Australia journal - June 1999
Products and business names in Oz
They are VERY serious about tobacco warnings in this country.
None of that fine-print jive we get in the States: Right on the front of
the package, on the flip-top lid more prominent than the brand name, in
big black letters: "SMOKING KILLS. " Below that, smaller: "Government Health
Warning." And on the back of the flip-top lid, a five-line message under
the heading "SMOKING KILLS": "In Australia, tobacco smoking causes more
illness and early death than any other drug. Tobacco smoking causes more
than four times the number of deaths caused by car accidents. For more
information, call 13 2130." Other messages in the series: "SMOKING IS ADDICTIVE,"
"SMOKING KILLS," "SMOKING CAUSES LUNG CANCER," "SMOKING CAUSES HEART DISEASE,"
"SMOKING WHEN PREGNANT HARMS YOUR BABY"
Bell peppers are known as "capsicum"
Chicken Chippies, little anthropomorphic french-fry-shaped
frozen goodies with faces (on the package, anyway -- presumably not on
the foodstuffs themselves)
In the Cadbury's ice cream freezer: "Crave" bars; "Memphis
Meltdown" bars; Cadbury's Fruit and Nut bars (I used to love their Fruit
and Nut chocolate bar, back when I ate a lot of chocolate); Chupa Lups
push-up (related to the "ice cream flavored" lollipops I enjoyed in Hawaii);
and Schweppes lemonade ice bars
Speaking of lemonade, Rita asked for it at a restaurant and
was served 7-Up
In the butcher shop, what we call "breaded," they call "crumbed,"
as in "crumbed chicken schnitzel"
The butcher also sells "lamb chump chops"
What we call hamburger is here known as "mince meat." A poster
in the store window pointed out that kids love it, and because it's got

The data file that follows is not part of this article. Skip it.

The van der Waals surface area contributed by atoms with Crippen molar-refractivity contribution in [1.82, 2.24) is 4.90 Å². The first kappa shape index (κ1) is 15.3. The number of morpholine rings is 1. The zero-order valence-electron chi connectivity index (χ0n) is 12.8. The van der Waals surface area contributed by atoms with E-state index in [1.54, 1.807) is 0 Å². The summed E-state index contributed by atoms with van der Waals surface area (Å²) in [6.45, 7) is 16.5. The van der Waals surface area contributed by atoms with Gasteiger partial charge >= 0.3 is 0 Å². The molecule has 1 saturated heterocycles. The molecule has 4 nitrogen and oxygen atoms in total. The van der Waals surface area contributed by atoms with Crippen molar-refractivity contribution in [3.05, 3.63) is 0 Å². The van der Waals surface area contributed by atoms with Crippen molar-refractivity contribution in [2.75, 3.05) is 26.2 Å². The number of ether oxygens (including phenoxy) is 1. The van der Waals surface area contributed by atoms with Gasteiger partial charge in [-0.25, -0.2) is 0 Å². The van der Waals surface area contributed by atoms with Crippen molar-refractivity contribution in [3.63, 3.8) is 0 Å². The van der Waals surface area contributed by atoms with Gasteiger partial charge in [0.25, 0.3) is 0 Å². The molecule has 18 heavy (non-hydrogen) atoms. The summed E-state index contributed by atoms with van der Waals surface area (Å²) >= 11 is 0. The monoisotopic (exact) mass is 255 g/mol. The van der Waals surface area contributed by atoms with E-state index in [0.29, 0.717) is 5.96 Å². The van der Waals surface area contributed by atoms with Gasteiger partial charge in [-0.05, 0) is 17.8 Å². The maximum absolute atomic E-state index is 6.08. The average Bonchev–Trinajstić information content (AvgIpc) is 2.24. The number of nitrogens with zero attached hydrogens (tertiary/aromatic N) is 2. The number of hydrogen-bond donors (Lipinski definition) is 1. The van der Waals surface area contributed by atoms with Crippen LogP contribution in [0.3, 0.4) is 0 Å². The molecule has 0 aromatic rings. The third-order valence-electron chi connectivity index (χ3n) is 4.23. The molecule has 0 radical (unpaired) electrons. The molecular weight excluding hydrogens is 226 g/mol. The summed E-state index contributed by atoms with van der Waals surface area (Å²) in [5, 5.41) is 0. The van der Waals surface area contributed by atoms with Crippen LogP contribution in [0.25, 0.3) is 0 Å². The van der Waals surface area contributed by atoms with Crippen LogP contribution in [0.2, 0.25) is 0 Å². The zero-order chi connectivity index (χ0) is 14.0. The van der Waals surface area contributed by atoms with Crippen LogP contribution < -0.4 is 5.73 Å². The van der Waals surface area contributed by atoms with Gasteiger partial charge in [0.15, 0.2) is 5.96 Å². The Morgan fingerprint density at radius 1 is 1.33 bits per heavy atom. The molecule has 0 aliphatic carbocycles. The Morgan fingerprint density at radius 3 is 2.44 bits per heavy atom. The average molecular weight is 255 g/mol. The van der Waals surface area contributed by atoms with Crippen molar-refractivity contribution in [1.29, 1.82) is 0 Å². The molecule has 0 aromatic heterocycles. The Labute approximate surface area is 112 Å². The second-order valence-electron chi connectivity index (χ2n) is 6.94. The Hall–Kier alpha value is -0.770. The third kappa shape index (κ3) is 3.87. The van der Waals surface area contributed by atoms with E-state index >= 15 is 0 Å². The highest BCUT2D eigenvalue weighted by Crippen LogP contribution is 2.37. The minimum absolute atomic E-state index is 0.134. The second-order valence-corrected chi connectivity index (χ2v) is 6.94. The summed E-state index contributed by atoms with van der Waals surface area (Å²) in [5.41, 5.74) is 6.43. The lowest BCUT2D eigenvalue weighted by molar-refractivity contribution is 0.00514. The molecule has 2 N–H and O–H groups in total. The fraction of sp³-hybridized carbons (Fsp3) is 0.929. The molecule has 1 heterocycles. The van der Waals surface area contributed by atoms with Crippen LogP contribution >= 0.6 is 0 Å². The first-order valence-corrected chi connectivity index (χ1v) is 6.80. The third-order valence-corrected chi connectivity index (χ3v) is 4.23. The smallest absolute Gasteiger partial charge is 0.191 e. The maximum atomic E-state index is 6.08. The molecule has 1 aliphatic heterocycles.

so much iron, it loves kids, too. The poster was illustrated with a plate
of spaghetti Bolognese, a plate of meatballs, and a plate of shepherd's
The Burger King logo here belongs to a chain called Hungry
The fast-food joints are big on sporks around here; a half-assed
spoon and a half-assed fork in one flimsy plastic utensil-manque
What we see in the States as "generic" products, in yellow
packages with plain black type, are "Black and Gold" brand here
A powdered stomach remedy named ENO; a laundry detergent
Potato chips are known as "crisps," and they come in countless
varieties, just like at home -- including a plethora of "Star Wars Episode
1" promotions. In a vending machine at the Katoomba train station: Burger
Rings; roast chicken-flavored crisps (potato chips); and a packet of crisps
labeled "The Full Monty" (according to our friend Lara, "full monty pototato
chips are multi-flavoured - they've 'got it all'").
We say "discount," they say "concession"
Chocolate-covered cookies called "TV Snax," in several varieties:
"Honey cards" -- hearts and spades and diamonds and clubs; "Peanut movies"
-- stars and lips and other shapes
A roll candy called "Columbines"
Rice Krispies are known here as Rice Bubbles
The bacon canon: Prime bacon, cafe bacon, bacon eye, picnic
bacon, smoked middle rashers, bacon streaky, bacon short cut
Glad's new Eucalyptus scented kitchen bags ("Bring the clean
fresh smell of the outdoors, indoors with GLAD 'tuff stuff' bags!" says
Restaurants offer little packets of Vegemite, and peanut
butter, along with jam and honey.
Some venerable American car names still thrive here: Plymouth
Valiant, for example, and Ford Falcon Futura
In the country we were acquainted with the term "thunder
box" for permanent outdoor toilet (as opposed to "porta-loo")
Verne Jewels (Katoomba)
Hot Tuna, a boutique whose mascot is a grinning red devil
(resembling the Checkered Demon) sipping a cold drink and standing in a
wading pool (Paddington)
Holy Sheet! (bed-linen shop in Paddington)
Museum of Fire (seen from the train just outside of Penrith)
Kwikasair (delivery service truck seen in Brisbane)
Condom Kingdom (a national chain)
Ahead in Wigs (Sydney)
Double Trouble (unisex hair salon in Sydney)
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